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Vanessa Carlton And John McCauley Married By Stevie Nicks

Well, this is odd. Vanessa Carlton and Deer Tick‘s John McCauley were married on Friday, and the ceremony was officiated by none other than Fleetwood Mac‘s Stevie Nicks. Sure, why not?

McCauley also posted a pic on Instagram of Nicks filling out the requisite paperwork.

The newlyweds initially met over Twitter, facilitated by Patrick Hallahan of My Morning Jacket – surely cementing this as the mellowest, grooviest union in recent memory.

Congrats!

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New Releases 2/5/13: The Bronx, Jim James, Coheed And Cambria, Matt Pond, Frightened Rabbit

February is surely the shortest month of the year for a reason. Lucky for you, there’s a whole new slew of great albums to help you through the winter doldrums. Check out this week’s new releases.

The BronxThe Bronx (IV)


It’s business as usual for these LA punks on their fourth album. Though The Bronx have spent time in their mariachi alter-ego Mariachi El Bronx, the band is back to full rock form on this release with brash, abrasive vocals that ride on jagged waves of distorted guitar. Read a full review here. Continue reading ‘New Releases 2/5/13: The Bronx, Jim James, Coheed And Cambria, Matt Pond, Frightened Rabbit’

Review: Jim James’ ‘Regions of Light and Sound of God’

In 1964, during a single session in New Jersey, John Coltrane and his quartet recorded the entirety of A Love Supreme. The almost supernatural, single-minded focus required to produce such a complex piece of art in such a compact amount of time was a true manifestation of the spirit of the album. A statement of unity, concord, and appreciation for the mysterious workings of the higher power to which Coltrane credited his music, A Love Supreme was the sound of an artist cracking the door on the connection to his muse, and letting his listeners peer in at the light, if only for a second.

Regions of Light and Sound of God, the first solo album from My Morning Jacket frontman Jim James, bears that same mark of divine connection. This is not to bluntly compare James to Coltrane, or even to suggest that it’s possible to compare them as artists. It is, nonetheless, recognizing the possibility that, as an unabashedly spiritual album, Regions of Light can be understood in much the same way as Coltrane’s masterpiece.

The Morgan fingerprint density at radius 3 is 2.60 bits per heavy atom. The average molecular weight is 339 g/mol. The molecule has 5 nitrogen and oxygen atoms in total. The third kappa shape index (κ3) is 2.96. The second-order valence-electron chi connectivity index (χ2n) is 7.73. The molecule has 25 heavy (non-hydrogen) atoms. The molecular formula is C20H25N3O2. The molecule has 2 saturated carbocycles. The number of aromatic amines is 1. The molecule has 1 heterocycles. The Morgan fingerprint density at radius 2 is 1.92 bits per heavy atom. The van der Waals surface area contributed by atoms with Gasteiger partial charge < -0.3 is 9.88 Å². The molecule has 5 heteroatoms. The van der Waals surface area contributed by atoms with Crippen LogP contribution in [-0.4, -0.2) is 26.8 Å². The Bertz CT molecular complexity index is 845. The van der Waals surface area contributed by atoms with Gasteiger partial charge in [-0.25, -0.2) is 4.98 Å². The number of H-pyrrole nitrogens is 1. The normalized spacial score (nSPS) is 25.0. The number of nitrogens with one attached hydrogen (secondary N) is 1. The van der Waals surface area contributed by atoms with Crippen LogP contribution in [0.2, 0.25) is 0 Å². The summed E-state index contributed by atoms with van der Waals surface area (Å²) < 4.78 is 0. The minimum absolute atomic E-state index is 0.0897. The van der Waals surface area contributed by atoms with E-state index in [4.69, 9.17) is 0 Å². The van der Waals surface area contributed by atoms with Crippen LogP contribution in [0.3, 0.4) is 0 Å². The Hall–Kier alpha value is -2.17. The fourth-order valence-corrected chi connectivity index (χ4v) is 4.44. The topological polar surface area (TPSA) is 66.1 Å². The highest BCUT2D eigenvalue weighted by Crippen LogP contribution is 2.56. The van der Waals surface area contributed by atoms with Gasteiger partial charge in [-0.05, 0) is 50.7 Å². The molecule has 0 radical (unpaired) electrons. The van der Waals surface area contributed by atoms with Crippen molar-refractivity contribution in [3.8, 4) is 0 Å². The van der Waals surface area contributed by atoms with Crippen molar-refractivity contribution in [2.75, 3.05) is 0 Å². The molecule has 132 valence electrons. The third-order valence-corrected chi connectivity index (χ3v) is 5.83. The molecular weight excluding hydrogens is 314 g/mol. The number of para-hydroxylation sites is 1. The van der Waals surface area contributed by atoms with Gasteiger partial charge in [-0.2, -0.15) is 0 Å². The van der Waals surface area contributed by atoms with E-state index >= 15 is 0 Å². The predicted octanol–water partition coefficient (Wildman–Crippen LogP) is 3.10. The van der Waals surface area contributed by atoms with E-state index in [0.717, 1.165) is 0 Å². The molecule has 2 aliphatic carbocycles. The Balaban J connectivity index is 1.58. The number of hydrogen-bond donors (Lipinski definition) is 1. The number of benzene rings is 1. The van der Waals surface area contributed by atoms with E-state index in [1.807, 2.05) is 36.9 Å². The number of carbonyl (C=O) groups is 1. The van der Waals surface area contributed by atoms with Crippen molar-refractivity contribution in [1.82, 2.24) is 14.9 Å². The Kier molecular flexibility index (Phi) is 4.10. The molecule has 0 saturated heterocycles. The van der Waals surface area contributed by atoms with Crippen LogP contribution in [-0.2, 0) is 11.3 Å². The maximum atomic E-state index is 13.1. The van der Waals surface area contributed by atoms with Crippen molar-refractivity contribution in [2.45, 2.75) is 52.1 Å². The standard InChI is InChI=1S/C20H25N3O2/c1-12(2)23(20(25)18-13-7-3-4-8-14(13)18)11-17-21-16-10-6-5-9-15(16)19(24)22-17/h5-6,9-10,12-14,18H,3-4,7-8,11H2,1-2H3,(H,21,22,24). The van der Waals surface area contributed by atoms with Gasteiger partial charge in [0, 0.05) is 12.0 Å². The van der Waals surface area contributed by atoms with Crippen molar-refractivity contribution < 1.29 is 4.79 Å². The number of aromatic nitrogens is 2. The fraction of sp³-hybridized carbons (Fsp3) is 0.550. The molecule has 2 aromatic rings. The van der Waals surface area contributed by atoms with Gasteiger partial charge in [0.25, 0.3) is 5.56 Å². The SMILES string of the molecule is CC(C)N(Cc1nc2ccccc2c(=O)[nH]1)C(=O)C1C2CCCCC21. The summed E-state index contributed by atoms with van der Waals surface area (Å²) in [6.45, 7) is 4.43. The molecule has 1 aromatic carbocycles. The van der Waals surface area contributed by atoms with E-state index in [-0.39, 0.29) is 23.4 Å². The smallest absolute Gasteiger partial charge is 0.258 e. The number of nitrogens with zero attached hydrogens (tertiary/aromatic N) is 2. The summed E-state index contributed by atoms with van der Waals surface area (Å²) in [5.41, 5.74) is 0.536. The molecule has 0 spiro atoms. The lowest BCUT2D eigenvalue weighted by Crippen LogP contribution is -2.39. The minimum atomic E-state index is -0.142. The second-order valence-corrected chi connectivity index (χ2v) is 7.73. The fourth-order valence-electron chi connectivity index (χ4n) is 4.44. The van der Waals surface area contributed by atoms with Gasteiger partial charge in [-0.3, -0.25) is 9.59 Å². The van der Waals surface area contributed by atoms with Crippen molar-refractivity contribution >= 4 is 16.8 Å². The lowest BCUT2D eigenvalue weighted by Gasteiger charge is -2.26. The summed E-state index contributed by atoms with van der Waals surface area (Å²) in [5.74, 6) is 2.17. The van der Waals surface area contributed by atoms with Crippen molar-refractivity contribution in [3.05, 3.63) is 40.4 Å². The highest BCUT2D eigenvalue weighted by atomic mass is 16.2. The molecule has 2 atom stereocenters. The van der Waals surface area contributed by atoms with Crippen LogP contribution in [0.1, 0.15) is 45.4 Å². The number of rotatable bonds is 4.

Continue reading ‘Review: Jim James’ ‘Regions of Light and Sound of God’’

The Editorialist: 8 Holiday Covers You Need To Hear

The holidays are a time for friends, family, baked goods, and of course, the release of cover songs from some of your favorite artists past and present. From fun.’s recent cover of “Sleigh Ride” all the way back to the days of Ol’ Blue Eyes himself, Frank Sinatra, our playlist has a little something for everyone.

Listen to our playlist below and let us know your choices for best holiday cover in the comments.

Holiday Covers We Love from OurStage on 8tracks Radio.

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Record Store Day Announces Black Friday Releases

While Black Friday fanatics will be lining up at the doors of Kohl’s, Sears and various malls at unseemly hours on Friday, Nov. 23, to score the latest in electronics and appliances, music fanatics will be lining up in hopes to snag limited edition vinyl, box sets, CDs, and DVDs.